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Markus Schwarzer (Cyanite): ‘What you should know before using ChatGPT for your music search’



OpenAI‘s chatbot ChatGPT continues to reshape the creative sector. Amid copyright infringement lawsuits, the AI tool has been a central point of focus in the past year. In this guest op-en, Markus Schwarzer, CEO of Berlin-based AI-powered music analysis and recommendation platform Cyanite, outlines some of the pitfalls and risks of using ChatGPT.

Cyanite’s Markus Schwarzer

ChatGPT has been the driving force in 2023’s AI boom. It has become somewhat synonymous with generative AI models, as one of the most powerful large language models (LLMs). Its accessibility to the public through its free model has given hundreds of millions of people the opportunity to use sophisticated AI assistance in their daily lives.

The ChatGPT API has sparked a new era in human-machine interaction, making it easier to build a powerful language-based search for almost anything — including music. Many companies have since set up their music search using text prompts.

Despite its convenience and user-friendly platform, there are risks to using ChatGPT for your music search. First, ChatGPT’s ability to get access to valuable music data for free is concerning. Second, there are concerns around OpenAI’s dependency on Microsoft. Third, ChatGPT’s progression to a monopoly will make it difficult for other genAI companies to set the tone in the market — and give OpenAI a uniquily strong negotiation position. Finally, there are ethical concerns about ChatGPT’s use of training data.

Using ChatGPT in music search

Before exploring these risks, it is useful to see how and why people are using it in their music search, as there a couple of ways in which it is being used.

1 > In the first scenario, a user tells ChatGPT to translate text prompts into any given tagging taxonomy. For instance: “I need a song that sounds like Pirates of The Caribbean and it needs to feature a trumpet”. ChatGPT does a reasonably good job of translating it into keywords such as orchestral, adventurous, swashbuckling, dramatic, and trumpet. Based on these keywords, the user can search for suitable content. It’s a fairly straightforward music search but only works for very limited use cases.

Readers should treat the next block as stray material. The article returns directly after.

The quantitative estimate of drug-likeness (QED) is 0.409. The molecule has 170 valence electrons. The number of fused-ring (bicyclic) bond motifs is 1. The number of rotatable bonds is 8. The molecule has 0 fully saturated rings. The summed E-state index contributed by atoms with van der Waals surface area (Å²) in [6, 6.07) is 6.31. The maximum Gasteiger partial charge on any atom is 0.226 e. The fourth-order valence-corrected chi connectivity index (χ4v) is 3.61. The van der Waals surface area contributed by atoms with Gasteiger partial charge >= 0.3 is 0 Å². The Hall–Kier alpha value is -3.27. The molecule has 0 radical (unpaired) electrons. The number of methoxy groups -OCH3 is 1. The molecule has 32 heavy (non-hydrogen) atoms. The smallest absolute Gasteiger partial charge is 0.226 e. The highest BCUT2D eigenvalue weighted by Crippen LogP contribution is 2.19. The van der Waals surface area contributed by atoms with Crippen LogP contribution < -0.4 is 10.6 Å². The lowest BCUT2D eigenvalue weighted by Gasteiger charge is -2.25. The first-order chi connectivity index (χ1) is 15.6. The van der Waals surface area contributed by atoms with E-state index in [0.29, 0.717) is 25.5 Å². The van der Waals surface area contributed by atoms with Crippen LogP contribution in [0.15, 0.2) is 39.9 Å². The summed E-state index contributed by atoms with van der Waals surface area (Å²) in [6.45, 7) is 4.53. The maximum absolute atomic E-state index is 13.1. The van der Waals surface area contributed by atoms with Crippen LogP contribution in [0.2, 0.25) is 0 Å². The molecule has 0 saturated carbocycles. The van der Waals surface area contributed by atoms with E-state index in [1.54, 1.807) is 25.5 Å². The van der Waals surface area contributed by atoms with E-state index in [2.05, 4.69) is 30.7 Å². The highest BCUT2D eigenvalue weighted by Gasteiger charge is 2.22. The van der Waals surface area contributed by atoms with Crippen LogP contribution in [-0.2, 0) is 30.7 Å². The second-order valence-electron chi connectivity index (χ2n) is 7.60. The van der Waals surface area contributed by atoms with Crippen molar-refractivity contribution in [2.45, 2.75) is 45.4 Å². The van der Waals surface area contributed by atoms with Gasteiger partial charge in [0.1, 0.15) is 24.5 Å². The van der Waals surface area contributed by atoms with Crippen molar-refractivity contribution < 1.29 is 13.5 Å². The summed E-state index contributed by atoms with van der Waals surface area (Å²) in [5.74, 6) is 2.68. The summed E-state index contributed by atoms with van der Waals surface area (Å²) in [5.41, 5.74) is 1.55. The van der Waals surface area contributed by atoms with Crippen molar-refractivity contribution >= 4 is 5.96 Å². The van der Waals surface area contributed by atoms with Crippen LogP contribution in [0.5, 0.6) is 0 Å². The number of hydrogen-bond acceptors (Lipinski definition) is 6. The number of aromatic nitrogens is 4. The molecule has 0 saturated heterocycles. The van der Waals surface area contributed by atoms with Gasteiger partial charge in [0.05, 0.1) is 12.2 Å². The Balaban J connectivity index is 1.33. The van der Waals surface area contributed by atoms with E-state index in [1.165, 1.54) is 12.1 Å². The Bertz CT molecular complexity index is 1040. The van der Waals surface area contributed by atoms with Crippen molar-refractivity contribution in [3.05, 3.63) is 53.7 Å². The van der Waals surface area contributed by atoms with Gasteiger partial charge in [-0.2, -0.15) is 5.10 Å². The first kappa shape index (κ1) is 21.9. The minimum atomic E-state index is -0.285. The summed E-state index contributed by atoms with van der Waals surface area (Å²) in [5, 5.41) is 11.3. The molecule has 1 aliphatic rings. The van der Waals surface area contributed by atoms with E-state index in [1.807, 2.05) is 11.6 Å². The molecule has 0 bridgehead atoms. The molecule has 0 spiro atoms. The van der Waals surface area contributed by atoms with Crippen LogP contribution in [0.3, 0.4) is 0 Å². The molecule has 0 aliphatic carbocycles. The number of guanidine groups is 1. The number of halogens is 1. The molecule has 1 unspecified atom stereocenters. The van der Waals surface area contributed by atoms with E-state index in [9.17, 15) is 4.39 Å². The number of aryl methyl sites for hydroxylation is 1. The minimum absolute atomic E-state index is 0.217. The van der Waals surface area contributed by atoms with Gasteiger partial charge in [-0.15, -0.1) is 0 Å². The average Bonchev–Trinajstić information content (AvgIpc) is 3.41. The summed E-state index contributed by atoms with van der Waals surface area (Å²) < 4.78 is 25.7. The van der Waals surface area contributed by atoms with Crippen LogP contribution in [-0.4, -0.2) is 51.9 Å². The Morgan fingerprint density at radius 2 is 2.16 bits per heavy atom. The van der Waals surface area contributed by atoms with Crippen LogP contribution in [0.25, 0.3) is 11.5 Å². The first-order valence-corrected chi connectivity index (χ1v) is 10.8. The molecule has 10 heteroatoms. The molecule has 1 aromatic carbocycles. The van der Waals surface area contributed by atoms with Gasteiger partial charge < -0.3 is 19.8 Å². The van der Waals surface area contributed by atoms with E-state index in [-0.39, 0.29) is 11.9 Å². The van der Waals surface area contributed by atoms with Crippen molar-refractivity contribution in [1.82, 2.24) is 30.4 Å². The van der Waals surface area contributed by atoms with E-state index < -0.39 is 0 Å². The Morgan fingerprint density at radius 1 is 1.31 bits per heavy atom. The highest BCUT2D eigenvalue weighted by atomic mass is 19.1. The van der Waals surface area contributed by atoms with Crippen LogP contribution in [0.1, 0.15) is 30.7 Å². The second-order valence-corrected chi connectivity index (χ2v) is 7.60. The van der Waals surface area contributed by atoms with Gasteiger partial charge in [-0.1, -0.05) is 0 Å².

2 > The second scenario requires a pre-trained AI system that extracts comprehensive information from audio files, in the same way that ChatGPT extracts information from text prompts. Based on this, users can build a more seamless prompt search, comparing the text embedding to the audio embeddings in their music catalog. It’s a bit harder to build but translates into better results.

Feeding data to ChatGPT

Whenever someone uses ChatGPT for music search, they are essentially providing ChatGPT with free access to valuable data; teaching it how humans describe music, what we find particularly important in music, how we perceive it, and how it makes us feel. Every music search prompt is essentially a glimpse into our musical minds.

OpenAI, ChatGPT’s parent company, has already released generative AI models that can generate music. These systems are operated by text prompts, but unlike ChatGPT, they generate music instead of text.

It is generally believed that generative AI in music such as Stable Audio, Google’s MusicLM, or Meta’s MusicGen lacks sophistication compared to human music creations — not only in terms of their sound quality but also how well the music fits the prompt. This is due to the training data that is available.

Need for full-text music descriptions

These systems need full-text music descriptions and the corresponding audio files. The more complex and detailed the description, the better. But it is usually very expensive and time consuming to create or acquire this data, which is why genAI in music is still lacking the quality of LLMs.

However, conventionally tagged music is widely available, and enough to train good genAI models. The data gathered from a prompt-based music search can help OpenAI make much better connections between full-text prompts and tags, and thus generate suitable corresponding music to the text prompts.